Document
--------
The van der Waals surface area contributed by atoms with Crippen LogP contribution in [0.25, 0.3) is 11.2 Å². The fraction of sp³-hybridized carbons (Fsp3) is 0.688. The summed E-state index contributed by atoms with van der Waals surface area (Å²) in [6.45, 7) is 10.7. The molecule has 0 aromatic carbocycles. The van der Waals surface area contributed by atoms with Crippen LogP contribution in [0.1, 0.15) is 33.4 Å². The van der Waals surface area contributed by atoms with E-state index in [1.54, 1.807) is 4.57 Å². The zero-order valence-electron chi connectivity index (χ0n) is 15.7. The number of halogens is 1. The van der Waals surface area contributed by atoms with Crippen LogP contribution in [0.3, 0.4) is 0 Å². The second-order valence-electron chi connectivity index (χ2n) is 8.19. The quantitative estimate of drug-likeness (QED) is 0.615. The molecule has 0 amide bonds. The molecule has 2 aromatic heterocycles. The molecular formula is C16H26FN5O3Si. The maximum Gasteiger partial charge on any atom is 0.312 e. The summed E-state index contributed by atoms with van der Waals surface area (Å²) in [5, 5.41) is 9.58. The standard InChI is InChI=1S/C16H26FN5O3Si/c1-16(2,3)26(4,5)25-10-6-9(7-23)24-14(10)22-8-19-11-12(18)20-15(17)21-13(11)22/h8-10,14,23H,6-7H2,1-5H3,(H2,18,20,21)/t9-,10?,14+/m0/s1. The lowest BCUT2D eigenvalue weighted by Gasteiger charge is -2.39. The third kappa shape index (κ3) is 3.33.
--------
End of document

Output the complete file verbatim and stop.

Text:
The van der Waals surface area contributed by atoms with Crippen LogP contribution in [0.25, 0.3) is 11.2 Å². The fraction of sp³-hybridized carbons (Fsp3) is 0.688. The summed E-state index contributed by atoms with van der Waals surface area (Å²) in [6.45, 7) is 10.7. The molecule has 0 aromatic carbocycles. The van der Waals surface area contributed by atoms with Crippen LogP contribution in [0.1, 0.15) is 33.4 Å². The van der Waals surface area contributed by atoms with E-state index in [1.54, 1.807) is 4.57 Å². The zero-order valence-electron chi connectivity index (χ0n) is 15.7. The number of halogens is 1. The van der Waals surface area contributed by atoms with Crippen LogP contribution in [0.3, 0.4) is 0 Å². The second-order valence-electron chi connectivity index (χ2n) is 8.19. The quantitative estimate of drug-likeness (QED) is 0.615. The molecule has 0 amide bonds. The molecule has 2 aromatic heterocycles. The molecular formula is C16H26FN5O3Si. The maximum Gasteiger partial charge on any atom is 0.312 e. The summed E-state index contributed by atoms with van der Waals surface area (Å²) in [5, 5.41) is 9.58. The standard InChI is InChI=1S/C16H26FN5O3Si/c1-16(2,3)26(4,5)25-10-6-9(7-23)24-14(10)22-8-19-11-12(18)20-15(17)21-13(11)22/h8-10,14,23H,6-7H2,1-5H3,(H2,18,20,21)/t9-,10?,14+/m0/s1. The lowest BCUT2D eigenvalue weighted by Gasteiger charge is -2.39. The third kappa shape index (κ3) is 3.33.